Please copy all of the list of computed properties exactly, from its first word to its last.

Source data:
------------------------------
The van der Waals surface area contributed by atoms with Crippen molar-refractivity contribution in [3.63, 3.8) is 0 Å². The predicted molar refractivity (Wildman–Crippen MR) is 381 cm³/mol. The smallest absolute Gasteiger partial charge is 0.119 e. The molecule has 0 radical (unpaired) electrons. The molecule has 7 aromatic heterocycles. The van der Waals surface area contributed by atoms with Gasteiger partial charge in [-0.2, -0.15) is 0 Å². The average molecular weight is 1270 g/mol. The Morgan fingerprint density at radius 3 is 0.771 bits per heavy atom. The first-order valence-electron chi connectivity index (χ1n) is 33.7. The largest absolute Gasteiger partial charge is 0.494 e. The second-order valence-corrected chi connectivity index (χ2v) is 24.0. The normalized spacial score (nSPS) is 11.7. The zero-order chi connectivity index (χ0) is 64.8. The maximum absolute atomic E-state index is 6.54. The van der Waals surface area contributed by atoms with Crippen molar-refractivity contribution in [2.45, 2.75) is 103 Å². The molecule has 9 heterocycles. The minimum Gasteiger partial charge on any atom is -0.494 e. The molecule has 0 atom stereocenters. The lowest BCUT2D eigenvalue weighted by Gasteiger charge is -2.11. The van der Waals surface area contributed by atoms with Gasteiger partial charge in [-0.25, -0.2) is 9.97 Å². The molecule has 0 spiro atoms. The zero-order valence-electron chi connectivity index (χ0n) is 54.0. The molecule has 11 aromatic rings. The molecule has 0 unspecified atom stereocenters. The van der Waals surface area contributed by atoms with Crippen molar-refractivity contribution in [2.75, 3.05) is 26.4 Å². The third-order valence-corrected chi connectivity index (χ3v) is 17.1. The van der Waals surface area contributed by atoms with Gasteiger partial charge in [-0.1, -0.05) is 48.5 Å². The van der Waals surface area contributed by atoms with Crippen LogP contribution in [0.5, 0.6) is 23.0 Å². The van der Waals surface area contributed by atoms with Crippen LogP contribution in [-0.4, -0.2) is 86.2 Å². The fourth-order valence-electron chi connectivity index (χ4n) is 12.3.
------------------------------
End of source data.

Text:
The van der Waals surface area contributed by atoms with Crippen molar-refractivity contribution in [3.63, 3.8) is 0 Å². The predicted molar refractivity (Wildman–Crippen MR) is 381 cm³/mol. The smallest absolute Gasteiger partial charge is 0.119 e. The molecule has 0 radical (unpaired) electrons. The molecule has 7 aromatic heterocycles. The van der Waals surface area contributed by atoms with Gasteiger partial charge in [-0.2, -0.15) is 0 Å². The average molecular weight is 1270 g/mol. The Morgan fingerprint density at radius 3 is 0.771 bits per heavy atom. The first-order valence-electron chi connectivity index (χ1n) is 33.7. The largest absolute Gasteiger partial charge is 0.494 e. The second-order valence-corrected chi connectivity index (χ2v) is 24.0. The normalized spacial score (nSPS) is 11.7. The zero-order chi connectivity index (χ0) is 64.8. The maximum absolute atomic E-state index is 6.54. The van der Waals surface area contributed by atoms with Crippen molar-refractivity contribution in [2.45, 2.75) is 103 Å². The molecule has 9 heterocycles. The minimum Gasteiger partial charge on any atom is -0.494 e. The molecule has 0 atom stereocenters. The lowest BCUT2D eigenvalue weighted by Gasteiger charge is -2.11. The van der Waals surface area contributed by atoms with Gasteiger partial charge in [-0.25, -0.2) is 9.97 Å². The molecule has 0 spiro atoms. The zero-order valence-electron chi connectivity index (χ0n) is 54.0. The molecule has 11 aromatic rings. The molecule has 0 unspecified atom stereocenters. The van der Waals surface area contributed by atoms with Crippen molar-refractivity contribution in [2.75, 3.05) is 26.4 Å². The third-order valence-corrected chi connectivity index (χ3v) is 17.1. The van der Waals surface area contributed by atoms with Gasteiger partial charge in [-0.1, -0.05) is 48.5 Å². The van der Waals surface area contributed by atoms with Crippen LogP contribution in [0.5, 0.6) is 23.0 Å². The van der Waals surface area contributed by atoms with Crippen LogP contribution in [-0.4, -0.2) is 86.2 Å². The fourth-order valence-electron chi connectivity index (χ4n) is 12.3.